As I rested my head on Dave’s shoulder and listened to the song, memories of that CD playing over and over as we fell in love came flooding back to me like 20 years hadn’t passed. How the hell did 20 years pass so quickly? Add Peter Gabriel to the growing list of bastards who made me cry at a concert.

Please to enjoy this video (this wasn’t our show, but the only video from our show on YouTube gave me vertigo). Song starts around 2:15:

May
18
2012
Basic Needs of a Wife

Recently I wrote a post on what I learned from the Duggars about the basic needs of a husband. The source of this knowledge, the Institute in Basic Life Principles, sells the “Seven Basic Needs of a Husband” eight-page pamphlet for two bucks.

But what of a wife’s needs? Well, they have that covered too! Only wives must be a little more high maintenance, because the “Seven Basic Needs of a Wife” take 80 pages to explain and cost $12.99 to receive.

But hey, I’m a wife and I know a little something about my needs. Let me share some of them with you now. I need a husband who will:

1.) Check his damn pockets before throwing shit in the laundry. On the plus side, our guitar picks and loose change (and cell phones) are impeccably clean around here.

I'm keeping everything I find in the dryer. I'm hoping he'll run out of guitar picks.

2.) Not leave peanut butter on the side of the jar. And/or fix the ant problem. I’d be happy with either really. The peanut butter is unfortunately not pictured, because I wiped it off in a huff before remembering this photo project. And even though I haven’t made a peep to Dave about documenting his failure to meet my needs, he’s miraculously stopped leaving peanut butter on the jar. I do have a photo of an ant that got stuck inside our frigging salt shaker last year, if anyone’s interested in that.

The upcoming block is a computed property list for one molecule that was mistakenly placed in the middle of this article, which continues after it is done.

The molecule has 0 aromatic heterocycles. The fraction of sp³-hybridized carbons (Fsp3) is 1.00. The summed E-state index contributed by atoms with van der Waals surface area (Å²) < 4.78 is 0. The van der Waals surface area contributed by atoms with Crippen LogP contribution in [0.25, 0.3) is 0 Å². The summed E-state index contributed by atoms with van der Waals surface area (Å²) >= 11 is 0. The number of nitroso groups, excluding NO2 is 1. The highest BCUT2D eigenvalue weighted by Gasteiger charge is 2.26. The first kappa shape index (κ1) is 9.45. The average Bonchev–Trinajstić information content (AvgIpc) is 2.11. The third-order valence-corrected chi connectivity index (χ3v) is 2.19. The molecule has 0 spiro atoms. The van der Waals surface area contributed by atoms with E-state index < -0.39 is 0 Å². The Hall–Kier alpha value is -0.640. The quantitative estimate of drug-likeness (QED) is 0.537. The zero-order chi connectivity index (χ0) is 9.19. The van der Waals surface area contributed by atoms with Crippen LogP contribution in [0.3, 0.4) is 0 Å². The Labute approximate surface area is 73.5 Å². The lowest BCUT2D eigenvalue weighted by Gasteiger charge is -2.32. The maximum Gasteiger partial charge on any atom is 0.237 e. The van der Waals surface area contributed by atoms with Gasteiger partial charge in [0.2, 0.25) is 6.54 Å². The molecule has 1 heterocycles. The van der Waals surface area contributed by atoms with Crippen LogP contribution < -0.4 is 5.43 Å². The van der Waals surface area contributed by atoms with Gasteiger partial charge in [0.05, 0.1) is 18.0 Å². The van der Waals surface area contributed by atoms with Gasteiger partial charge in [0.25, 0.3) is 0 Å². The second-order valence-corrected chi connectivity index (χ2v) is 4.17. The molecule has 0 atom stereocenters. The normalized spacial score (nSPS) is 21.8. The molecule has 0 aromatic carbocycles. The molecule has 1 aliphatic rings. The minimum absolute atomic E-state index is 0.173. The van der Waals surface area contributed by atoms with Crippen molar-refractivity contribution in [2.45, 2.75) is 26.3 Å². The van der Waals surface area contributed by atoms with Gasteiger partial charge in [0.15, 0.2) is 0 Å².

3.) Run agreed-to errands in my lifetime. We’ve been paying the fee for this brand new, yet faulty DVR for months. I even placed it near the front door for easier recall. No dice.

4.) Wait for me to actually finish what I’m saying before absent-mindedly asking, “what?” Here’s a charming story: Dave received a pair of ear plugs from our friend JohnBoy at his bachelor party along with the advice, “Sometimes Tracy is going to want to talk to you and sometimes you aren’t going to want to listen.”

5.) Close things he’s opened. The regularly open dishwasher door is a shin-busting accident waiting to happen. I probably should have done a video for this one because there’s no way to capture the majesty of how many doors and drawers Dave can leave open at a time in one picture.

Also, we could never have glass-front cabinets.

6.) Sit on the furniture without deforming it. Seriously, the power of Dave’s ass is beyond my understanding. I have no idea how he makes the cushions do that.

7.) Learn how to distinguish times when I might be receptive to him grabbing my boobs. Or at least won’t try to turn every dish washing experience into a Cialis moment.

Well, that’s seven. So I won’t mention “allowing me to be financially dependent” again. There you go, I’ve just saved you guys $12.99.

Did I miss anything?